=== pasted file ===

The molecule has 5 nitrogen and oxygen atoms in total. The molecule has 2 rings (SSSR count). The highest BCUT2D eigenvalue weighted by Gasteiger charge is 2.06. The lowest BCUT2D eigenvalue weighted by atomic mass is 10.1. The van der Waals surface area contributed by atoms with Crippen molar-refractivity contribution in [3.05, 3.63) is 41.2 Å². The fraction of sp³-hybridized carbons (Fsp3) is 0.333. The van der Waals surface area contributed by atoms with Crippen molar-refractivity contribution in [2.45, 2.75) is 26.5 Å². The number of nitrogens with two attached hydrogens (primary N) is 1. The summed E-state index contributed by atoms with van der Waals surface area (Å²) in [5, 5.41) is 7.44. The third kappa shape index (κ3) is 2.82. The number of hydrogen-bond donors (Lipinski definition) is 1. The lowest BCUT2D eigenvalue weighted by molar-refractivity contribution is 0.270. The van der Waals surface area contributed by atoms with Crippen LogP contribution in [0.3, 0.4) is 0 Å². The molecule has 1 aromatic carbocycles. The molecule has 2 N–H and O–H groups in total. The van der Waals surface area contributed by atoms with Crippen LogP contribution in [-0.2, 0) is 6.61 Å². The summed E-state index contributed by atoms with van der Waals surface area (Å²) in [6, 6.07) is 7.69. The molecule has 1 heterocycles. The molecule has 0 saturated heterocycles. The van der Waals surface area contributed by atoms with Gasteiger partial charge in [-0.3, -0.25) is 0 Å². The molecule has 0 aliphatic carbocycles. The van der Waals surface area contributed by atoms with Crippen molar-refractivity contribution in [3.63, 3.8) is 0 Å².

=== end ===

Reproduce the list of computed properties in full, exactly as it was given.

The molecule has 5 nitrogen and oxygen atoms in total. The molecule has 2 rings (SSSR count). The highest BCUT2D eigenvalue weighted by Gasteiger charge is 2.06. The lowest BCUT2D eigenvalue weighted by atomic mass is 10.1. The van der Waals surface area contributed by atoms with Crippen molar-refractivity contribution in [3.05, 3.63) is 41.2 Å². The fraction of sp³-hybridized carbons (Fsp3) is 0.333. The van der Waals surface area contributed by atoms with Crippen molar-refractivity contribution in [2.45, 2.75) is 26.5 Å². The number of nitrogens with two attached hydrogens (primary N) is 1. The summed E-state index contributed by atoms with van der Waals surface area (Å²) in [5, 5.41) is 7.44. The third kappa shape index (κ3) is 2.82. The number of hydrogen-bond donors (Lipinski definition) is 1. The lowest BCUT2D eigenvalue weighted by molar-refractivity contribution is 0.270. The van der Waals surface area contributed by atoms with Crippen LogP contribution in [0.3, 0.4) is 0 Å². The molecule has 1 aromatic carbocycles. The molecule has 2 N–H and O–H groups in total. The van der Waals surface area contributed by atoms with Crippen LogP contribution in [-0.2, 0) is 6.61 Å². The summed E-state index contributed by atoms with van der Waals surface area (Å²) in [6, 6.07) is 7.69. The molecule has 1 heterocycles. The molecule has 0 saturated heterocycles. The van der Waals surface area contributed by atoms with Gasteiger partial charge in [-0.3, -0.25) is 0 Å². The molecule has 0 aliphatic carbocycles. The van der Waals surface area contributed by atoms with Crippen molar-refractivity contribution in [3.63, 3.8) is 0 Å².